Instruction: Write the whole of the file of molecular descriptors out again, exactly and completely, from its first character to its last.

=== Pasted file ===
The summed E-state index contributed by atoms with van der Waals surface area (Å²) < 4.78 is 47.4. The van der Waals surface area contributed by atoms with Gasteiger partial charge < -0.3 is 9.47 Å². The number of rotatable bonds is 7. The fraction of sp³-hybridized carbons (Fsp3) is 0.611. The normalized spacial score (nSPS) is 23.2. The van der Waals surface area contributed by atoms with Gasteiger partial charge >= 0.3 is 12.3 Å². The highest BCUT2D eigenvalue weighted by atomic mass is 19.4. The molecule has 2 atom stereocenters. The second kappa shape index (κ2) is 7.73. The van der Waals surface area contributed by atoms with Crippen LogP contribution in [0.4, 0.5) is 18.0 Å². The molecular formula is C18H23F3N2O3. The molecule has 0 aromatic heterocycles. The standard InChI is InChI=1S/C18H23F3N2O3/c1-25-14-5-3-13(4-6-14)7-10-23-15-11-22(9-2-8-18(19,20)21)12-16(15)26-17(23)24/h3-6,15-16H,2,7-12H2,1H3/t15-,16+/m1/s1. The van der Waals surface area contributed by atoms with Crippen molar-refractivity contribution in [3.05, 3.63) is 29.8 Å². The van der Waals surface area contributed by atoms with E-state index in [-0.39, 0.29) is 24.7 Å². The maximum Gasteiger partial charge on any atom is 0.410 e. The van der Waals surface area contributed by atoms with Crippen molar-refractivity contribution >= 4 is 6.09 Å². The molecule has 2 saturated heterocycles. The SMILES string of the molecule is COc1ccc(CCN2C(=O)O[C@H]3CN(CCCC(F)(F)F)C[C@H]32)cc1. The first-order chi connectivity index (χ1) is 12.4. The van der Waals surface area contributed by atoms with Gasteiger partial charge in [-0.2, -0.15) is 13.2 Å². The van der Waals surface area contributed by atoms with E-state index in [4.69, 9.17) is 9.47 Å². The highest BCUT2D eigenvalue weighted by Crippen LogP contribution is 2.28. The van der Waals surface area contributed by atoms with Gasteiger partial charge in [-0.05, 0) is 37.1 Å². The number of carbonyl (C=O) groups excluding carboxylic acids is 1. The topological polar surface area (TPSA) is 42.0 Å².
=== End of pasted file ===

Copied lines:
The summed E-state index contributed by atoms with van der Waals surface area (Å²) < 4.78 is 47.4. The van der Waals surface area contributed by atoms with Gasteiger partial charge < -0.3 is 9.47 Å². The number of rotatable bonds is 7. The fraction of sp³-hybridized carbons (Fsp3) is 0.611. The normalized spacial score (nSPS) is 23.2. The van der Waals surface area contributed by atoms with Gasteiger partial charge >= 0.3 is 12.3 Å². The highest BCUT2D eigenvalue weighted by atomic mass is 19.4. The molecule has 2 atom stereocenters. The second kappa shape index (κ2) is 7.73. The van der Waals surface area contributed by atoms with Crippen LogP contribution in [0.4, 0.5) is 18.0 Å². The molecular formula is C18H23F3N2O3. The molecule has 0 aromatic heterocycles. The standard InChI is InChI=1S/C18H23F3N2O3/c1-25-14-5-3-13(4-6-14)7-10-23-15-11-22(9-2-8-18(19,20)21)12-16(15)26-17(23)24/h3-6,15-16H,2,7-12H2,1H3/t15-,16+/m1/s1. The van der Waals surface area contributed by atoms with Crippen molar-refractivity contribution in [3.05, 3.63) is 29.8 Å². The van der Waals surface area contributed by atoms with E-state index in [-0.39, 0.29) is 24.7 Å². The maximum Gasteiger partial charge on any atom is 0.410 e. The van der Waals surface area contributed by atoms with Crippen molar-refractivity contribution >= 4 is 6.09 Å². The molecule has 2 saturated heterocycles. The SMILES string of the molecule is COc1ccc(CCN2C(=O)O[C@H]3CN(CCCC(F)(F)F)C[C@H]32)cc1. The first-order chi connectivity index (χ1) is 12.4. The van der Waals surface area contributed by atoms with Gasteiger partial charge in [-0.2, -0.15) is 13.2 Å². The van der Waals surface area contributed by atoms with E-state index in [4.69, 9.17) is 9.47 Å². The highest BCUT2D eigenvalue weighted by Crippen LogP contribution is 2.28. The van der Waals surface area contributed by atoms with Gasteiger partial charge in [-0.05, 0) is 37.1 Å². The number of carbonyl (C=O) groups excluding carboxylic acids is 1. The topological polar surface area (TPSA) is 42.0 Å².